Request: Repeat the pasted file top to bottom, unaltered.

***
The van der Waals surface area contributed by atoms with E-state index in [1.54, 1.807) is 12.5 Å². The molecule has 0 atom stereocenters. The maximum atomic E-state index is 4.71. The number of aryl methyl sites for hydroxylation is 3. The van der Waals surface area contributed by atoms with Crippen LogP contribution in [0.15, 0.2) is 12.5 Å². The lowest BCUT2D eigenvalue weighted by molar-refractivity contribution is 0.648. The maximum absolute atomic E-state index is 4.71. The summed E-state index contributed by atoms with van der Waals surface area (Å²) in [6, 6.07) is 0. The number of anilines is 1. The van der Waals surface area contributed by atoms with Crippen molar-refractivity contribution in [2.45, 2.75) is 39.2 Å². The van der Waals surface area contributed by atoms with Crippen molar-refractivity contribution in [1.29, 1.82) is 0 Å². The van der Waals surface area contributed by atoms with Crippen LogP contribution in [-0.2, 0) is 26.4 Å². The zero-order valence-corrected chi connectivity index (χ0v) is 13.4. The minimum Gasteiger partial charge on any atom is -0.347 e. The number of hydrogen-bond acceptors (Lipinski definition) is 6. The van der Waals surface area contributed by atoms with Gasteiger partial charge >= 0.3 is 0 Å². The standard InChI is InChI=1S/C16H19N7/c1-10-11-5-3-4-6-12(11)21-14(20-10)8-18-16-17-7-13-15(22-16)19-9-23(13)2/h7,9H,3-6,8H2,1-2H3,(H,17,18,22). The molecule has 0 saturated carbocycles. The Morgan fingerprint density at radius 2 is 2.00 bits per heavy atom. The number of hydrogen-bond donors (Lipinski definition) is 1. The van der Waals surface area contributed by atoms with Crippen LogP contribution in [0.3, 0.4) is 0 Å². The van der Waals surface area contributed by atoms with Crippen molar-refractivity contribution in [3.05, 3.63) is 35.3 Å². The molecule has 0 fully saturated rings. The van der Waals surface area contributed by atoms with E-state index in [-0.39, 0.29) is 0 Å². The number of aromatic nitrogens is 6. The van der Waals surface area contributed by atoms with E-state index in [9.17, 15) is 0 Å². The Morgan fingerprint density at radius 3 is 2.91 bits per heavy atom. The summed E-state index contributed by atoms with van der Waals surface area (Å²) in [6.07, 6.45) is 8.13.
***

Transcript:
The van der Waals surface area contributed by atoms with E-state index in [1.54, 1.807) is 12.5 Å². The molecule has 0 atom stereocenters. The maximum atomic E-state index is 4.71. The number of aryl methyl sites for hydroxylation is 3. The van der Waals surface area contributed by atoms with Crippen LogP contribution in [0.15, 0.2) is 12.5 Å². The lowest BCUT2D eigenvalue weighted by molar-refractivity contribution is 0.648. The maximum absolute atomic E-state index is 4.71. The summed E-state index contributed by atoms with van der Waals surface area (Å²) in [6, 6.07) is 0. The number of anilines is 1. The van der Waals surface area contributed by atoms with Crippen molar-refractivity contribution in [2.45, 2.75) is 39.2 Å². The van der Waals surface area contributed by atoms with Crippen molar-refractivity contribution in [1.29, 1.82) is 0 Å². The van der Waals surface area contributed by atoms with Crippen LogP contribution in [-0.2, 0) is 26.4 Å². The zero-order valence-corrected chi connectivity index (χ0v) is 13.4. The minimum Gasteiger partial charge on any atom is -0.347 e. The number of hydrogen-bond acceptors (Lipinski definition) is 6. The van der Waals surface area contributed by atoms with Gasteiger partial charge >= 0.3 is 0 Å². The standard InChI is InChI=1S/C16H19N7/c1-10-11-5-3-4-6-12(11)21-14(20-10)8-18-16-17-7-13-15(22-16)19-9-23(13)2/h7,9H,3-6,8H2,1-2H3,(H,17,18,22). The molecule has 0 saturated carbocycles. The Morgan fingerprint density at radius 2 is 2.00 bits per heavy atom. The number of hydrogen-bond donors (Lipinski definition) is 1. The van der Waals surface area contributed by atoms with Crippen LogP contribution in [0.3, 0.4) is 0 Å². The van der Waals surface area contributed by atoms with Crippen molar-refractivity contribution in [3.05, 3.63) is 35.3 Å². The molecule has 0 fully saturated rings. The van der Waals surface area contributed by atoms with E-state index in [-0.39, 0.29) is 0 Å². The number of aromatic nitrogens is 6. The van der Waals surface area contributed by atoms with E-state index in [9.17, 15) is 0 Å². The Morgan fingerprint density at radius 3 is 2.91 bits per heavy atom. The summed E-state index contributed by atoms with van der Waals surface area (Å²) in [6.07, 6.45) is 8.13.